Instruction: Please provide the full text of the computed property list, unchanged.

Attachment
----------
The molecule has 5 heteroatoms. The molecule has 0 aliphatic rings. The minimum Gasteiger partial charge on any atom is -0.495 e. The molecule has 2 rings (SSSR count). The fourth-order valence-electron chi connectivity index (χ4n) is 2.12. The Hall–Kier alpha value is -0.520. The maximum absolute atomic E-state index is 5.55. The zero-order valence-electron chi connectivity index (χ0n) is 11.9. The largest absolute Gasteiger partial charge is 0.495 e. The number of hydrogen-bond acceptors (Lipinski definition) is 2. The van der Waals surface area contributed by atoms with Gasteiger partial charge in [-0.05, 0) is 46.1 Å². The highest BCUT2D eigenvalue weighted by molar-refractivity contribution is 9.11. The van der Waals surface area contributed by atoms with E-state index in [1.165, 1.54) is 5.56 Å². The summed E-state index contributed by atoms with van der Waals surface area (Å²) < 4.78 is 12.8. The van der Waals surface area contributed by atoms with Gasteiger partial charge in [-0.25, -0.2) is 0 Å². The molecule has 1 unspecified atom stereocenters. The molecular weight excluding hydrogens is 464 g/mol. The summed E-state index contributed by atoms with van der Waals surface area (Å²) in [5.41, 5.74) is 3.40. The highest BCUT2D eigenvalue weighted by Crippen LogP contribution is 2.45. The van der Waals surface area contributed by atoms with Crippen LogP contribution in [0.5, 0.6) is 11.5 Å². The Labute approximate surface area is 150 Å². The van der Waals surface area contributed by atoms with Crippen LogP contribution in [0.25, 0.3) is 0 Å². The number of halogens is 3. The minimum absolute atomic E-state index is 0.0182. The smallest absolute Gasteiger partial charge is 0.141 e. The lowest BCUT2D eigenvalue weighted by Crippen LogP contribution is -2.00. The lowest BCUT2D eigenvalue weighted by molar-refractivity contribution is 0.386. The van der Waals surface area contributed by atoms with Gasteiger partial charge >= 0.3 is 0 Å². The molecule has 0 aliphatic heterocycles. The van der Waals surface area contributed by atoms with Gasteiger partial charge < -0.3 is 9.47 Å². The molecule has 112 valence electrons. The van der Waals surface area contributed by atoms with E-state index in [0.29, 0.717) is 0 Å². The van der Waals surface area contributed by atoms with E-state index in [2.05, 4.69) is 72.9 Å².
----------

The molecule has 5 heteroatoms. The molecule has 0 aliphatic rings. The minimum Gasteiger partial charge on any atom is -0.495 e. The molecule has 2 rings (SSSR count). The fourth-order valence-electron chi connectivity index (χ4n) is 2.12. The Hall–Kier alpha value is -0.520. The maximum absolute atomic E-state index is 5.55. The zero-order valence-electron chi connectivity index (χ0n) is 11.9. The largest absolute Gasteiger partial charge is 0.495 e. The number of hydrogen-bond acceptors (Lipinski definition) is 2. The van der Waals surface area contributed by atoms with Gasteiger partial charge in [-0.05, 0) is 46.1 Å². The highest BCUT2D eigenvalue weighted by molar-refractivity contribution is 9.11. The van der Waals surface area contributed by atoms with E-state index in [1.165, 1.54) is 5.56 Å². The summed E-state index contributed by atoms with van der Waals surface area (Å²) < 4.78 is 12.8. The van der Waals surface area contributed by atoms with Gasteiger partial charge in [-0.25, -0.2) is 0 Å². The molecule has 1 unspecified atom stereocenters. The molecular weight excluding hydrogens is 464 g/mol. The summed E-state index contributed by atoms with van der Waals surface area (Å²) in [5.41, 5.74) is 3.40. The highest BCUT2D eigenvalue weighted by Crippen LogP contribution is 2.45. The van der Waals surface area contributed by atoms with Crippen LogP contribution in [0.5, 0.6) is 11.5 Å². The Labute approximate surface area is 150 Å². The van der Waals surface area contributed by atoms with Crippen LogP contribution in [0.25, 0.3) is 0 Å². The number of halogens is 3. The minimum absolute atomic E-state index is 0.0182. The smallest absolute Gasteiger partial charge is 0.141 e. The lowest BCUT2D eigenvalue weighted by Crippen LogP contribution is -2.00. The lowest BCUT2D eigenvalue weighted by molar-refractivity contribution is 0.386. The van der Waals surface area contributed by atoms with Gasteiger partial charge >= 0.3 is 0 Å². The molecule has 0 aliphatic heterocycles. The van der Waals surface area contributed by atoms with Gasteiger partial charge < -0.3 is 9.47 Å². The molecule has 112 valence electrons. The van der Waals surface area contributed by atoms with E-state index in [0.29, 0.717) is 0 Å². The van der Waals surface area contributed by atoms with E-state index in [2.05, 4.69) is 72.9 Å².